A GENERAL WHO NEVER WON A BATTLE NOR LOST A COURT MARTIAL

There are times when it is not uncommon for high ranking military persons to do wrong. To dishonor themselves and their country. Money the motivating factor. The most recent example being General Michael Flynn.

During the American Revolution, it was General James Wilkinson. A man at the time considered by many even worse than Aaron Burr.

Historian Samuel Eliot Morrison described Wilkerson as “a traitor to every cause he embraced.”

Wilkinson was a soldier and statesman. Scandal and controversy followed his every step. Corrupt and treacherous, history has described him as a scoundrel, sneak, and spy. And most importantly for Wilkinson himself, a survivor.

During the Revolution, he plotted to overthrow General George Washington. He was twice tried for wrongdoing only to win at military hearings. He was returned each time to duty and rank.

He teamed with Aaron Burr at one time to have several states slip from the Union and form an independent country. Burr failed only because Wilkinson “flipped” on him to use a term commonly heard these days. Wilkinson informed on Burr to save his own ass.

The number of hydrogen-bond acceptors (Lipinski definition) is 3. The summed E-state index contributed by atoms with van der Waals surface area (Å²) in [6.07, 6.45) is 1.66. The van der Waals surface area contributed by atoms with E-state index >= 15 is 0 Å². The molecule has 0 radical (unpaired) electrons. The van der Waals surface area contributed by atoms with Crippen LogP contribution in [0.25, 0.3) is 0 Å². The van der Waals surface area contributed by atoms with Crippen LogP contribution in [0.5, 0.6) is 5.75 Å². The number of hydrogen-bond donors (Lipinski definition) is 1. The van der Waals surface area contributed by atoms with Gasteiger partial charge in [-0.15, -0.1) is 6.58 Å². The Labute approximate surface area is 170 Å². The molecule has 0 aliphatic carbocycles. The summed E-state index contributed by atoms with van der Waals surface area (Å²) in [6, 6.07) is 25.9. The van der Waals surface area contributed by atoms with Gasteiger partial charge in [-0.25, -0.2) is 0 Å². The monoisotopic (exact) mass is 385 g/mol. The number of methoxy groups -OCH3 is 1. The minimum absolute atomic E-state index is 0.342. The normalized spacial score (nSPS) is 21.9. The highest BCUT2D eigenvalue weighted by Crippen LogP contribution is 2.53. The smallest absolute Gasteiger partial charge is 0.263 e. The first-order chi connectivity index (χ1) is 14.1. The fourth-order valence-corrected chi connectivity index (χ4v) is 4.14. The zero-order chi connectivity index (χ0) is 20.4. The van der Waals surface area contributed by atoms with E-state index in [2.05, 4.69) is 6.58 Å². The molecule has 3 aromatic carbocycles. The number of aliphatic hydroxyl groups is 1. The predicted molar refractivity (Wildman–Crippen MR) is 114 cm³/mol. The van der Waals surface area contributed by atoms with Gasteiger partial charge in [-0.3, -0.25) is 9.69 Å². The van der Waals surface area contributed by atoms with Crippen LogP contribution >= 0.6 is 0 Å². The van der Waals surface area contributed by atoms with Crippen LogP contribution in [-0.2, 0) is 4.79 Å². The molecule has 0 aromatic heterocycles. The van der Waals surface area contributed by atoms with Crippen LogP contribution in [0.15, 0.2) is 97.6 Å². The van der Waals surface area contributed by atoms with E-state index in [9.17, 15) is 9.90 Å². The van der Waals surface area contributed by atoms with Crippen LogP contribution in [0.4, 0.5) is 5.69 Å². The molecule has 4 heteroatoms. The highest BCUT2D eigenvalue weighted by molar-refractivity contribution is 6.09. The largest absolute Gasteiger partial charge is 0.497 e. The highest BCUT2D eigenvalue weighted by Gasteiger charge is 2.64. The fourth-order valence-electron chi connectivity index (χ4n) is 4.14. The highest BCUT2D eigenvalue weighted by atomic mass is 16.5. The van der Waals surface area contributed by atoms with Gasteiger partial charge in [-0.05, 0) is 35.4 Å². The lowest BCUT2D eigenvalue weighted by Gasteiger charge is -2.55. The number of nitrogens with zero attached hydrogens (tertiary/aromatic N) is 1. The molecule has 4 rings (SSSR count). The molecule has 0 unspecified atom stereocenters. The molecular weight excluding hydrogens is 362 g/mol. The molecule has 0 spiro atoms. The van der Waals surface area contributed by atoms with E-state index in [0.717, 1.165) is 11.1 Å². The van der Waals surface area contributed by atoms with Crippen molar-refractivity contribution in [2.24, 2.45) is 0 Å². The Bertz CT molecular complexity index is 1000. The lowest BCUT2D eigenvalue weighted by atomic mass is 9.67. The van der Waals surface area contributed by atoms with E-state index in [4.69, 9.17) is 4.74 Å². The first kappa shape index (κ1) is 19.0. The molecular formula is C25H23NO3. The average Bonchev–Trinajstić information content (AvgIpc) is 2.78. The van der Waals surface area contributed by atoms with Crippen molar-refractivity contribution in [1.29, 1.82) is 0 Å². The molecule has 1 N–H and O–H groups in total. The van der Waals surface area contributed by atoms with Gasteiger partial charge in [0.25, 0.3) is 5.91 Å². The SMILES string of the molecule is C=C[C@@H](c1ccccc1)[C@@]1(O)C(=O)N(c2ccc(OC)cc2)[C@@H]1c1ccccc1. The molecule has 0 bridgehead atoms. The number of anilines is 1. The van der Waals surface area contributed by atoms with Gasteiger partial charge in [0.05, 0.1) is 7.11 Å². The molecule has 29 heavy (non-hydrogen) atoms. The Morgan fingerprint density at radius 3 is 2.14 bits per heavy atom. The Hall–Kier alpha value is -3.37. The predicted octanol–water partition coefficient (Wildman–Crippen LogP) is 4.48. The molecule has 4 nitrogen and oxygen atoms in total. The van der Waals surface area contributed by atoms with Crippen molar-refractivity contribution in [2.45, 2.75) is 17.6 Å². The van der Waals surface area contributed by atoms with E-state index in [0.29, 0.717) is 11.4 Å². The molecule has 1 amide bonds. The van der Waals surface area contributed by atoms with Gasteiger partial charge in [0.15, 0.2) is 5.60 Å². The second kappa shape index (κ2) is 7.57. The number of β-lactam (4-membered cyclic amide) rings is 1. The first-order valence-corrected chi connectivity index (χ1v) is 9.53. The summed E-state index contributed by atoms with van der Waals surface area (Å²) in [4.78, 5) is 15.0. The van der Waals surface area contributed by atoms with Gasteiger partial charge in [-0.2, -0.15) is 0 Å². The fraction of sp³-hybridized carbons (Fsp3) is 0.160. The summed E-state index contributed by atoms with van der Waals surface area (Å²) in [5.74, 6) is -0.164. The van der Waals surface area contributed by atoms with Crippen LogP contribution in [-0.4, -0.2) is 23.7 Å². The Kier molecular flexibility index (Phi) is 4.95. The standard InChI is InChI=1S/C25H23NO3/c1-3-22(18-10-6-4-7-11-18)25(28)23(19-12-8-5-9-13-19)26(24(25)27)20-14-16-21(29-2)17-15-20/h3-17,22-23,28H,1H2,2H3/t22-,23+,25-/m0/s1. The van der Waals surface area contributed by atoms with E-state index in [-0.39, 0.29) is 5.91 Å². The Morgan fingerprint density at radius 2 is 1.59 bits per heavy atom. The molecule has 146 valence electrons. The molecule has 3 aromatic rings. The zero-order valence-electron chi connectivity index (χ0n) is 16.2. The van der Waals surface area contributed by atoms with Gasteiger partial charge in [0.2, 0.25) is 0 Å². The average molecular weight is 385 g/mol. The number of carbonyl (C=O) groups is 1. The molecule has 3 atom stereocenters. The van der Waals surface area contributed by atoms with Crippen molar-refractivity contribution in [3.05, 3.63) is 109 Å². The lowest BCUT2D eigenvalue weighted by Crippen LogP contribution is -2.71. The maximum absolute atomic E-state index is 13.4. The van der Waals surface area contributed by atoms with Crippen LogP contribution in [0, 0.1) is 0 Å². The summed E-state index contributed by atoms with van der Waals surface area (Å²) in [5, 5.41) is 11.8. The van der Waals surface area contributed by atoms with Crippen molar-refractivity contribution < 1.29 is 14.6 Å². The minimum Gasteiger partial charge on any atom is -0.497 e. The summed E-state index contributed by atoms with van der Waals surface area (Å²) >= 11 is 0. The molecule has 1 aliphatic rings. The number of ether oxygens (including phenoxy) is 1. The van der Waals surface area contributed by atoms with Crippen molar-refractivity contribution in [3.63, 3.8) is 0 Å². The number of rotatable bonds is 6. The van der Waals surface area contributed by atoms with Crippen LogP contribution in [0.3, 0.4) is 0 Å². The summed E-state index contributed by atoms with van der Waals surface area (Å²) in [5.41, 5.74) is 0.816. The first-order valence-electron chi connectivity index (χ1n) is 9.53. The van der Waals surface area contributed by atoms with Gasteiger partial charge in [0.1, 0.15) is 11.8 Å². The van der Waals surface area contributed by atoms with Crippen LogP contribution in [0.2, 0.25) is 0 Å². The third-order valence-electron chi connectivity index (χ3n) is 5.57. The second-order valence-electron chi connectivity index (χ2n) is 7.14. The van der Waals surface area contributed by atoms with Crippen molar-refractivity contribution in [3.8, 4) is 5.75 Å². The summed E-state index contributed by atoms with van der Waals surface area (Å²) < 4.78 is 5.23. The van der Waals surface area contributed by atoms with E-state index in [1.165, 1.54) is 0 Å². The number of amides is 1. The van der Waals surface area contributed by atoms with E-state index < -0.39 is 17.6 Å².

While a General, he spied for Spain. For monetary gain. He was well paid in silver. So much that Wilkinson had difficulty in getting it transported to the United States. The barrels full of silver were too heavy.

In order to work his arrangement with Spain, he was required to take an oath of allegiance to the King of Spain. Which he did.

The American Army had the position of “clothier general.” The title speaks for itself. Wilkerson became “clothier general.” He was forced to resign after an audit showed he was siphoning money off for himself.

He was lacking in military genius. A military bumbler. During an invasion of Canada during the War of 1812, his army consisted of 4,000 men. They were defeated by 180 Canadians.

Wilkinson had certain traits that inured to his benefit. He was a charmer. One who knew how to flatter those in high places. He was a master of intrigue and an expert at covering his misdeeds.

All of which resulted in his becoming Commander in Chief of the American Army in 1796.

Theodore Roosevelt commented re Wilkinson: “In all our history, there is no more despicable character.”

Worse than Aaron Burr and we never heard of him!

 

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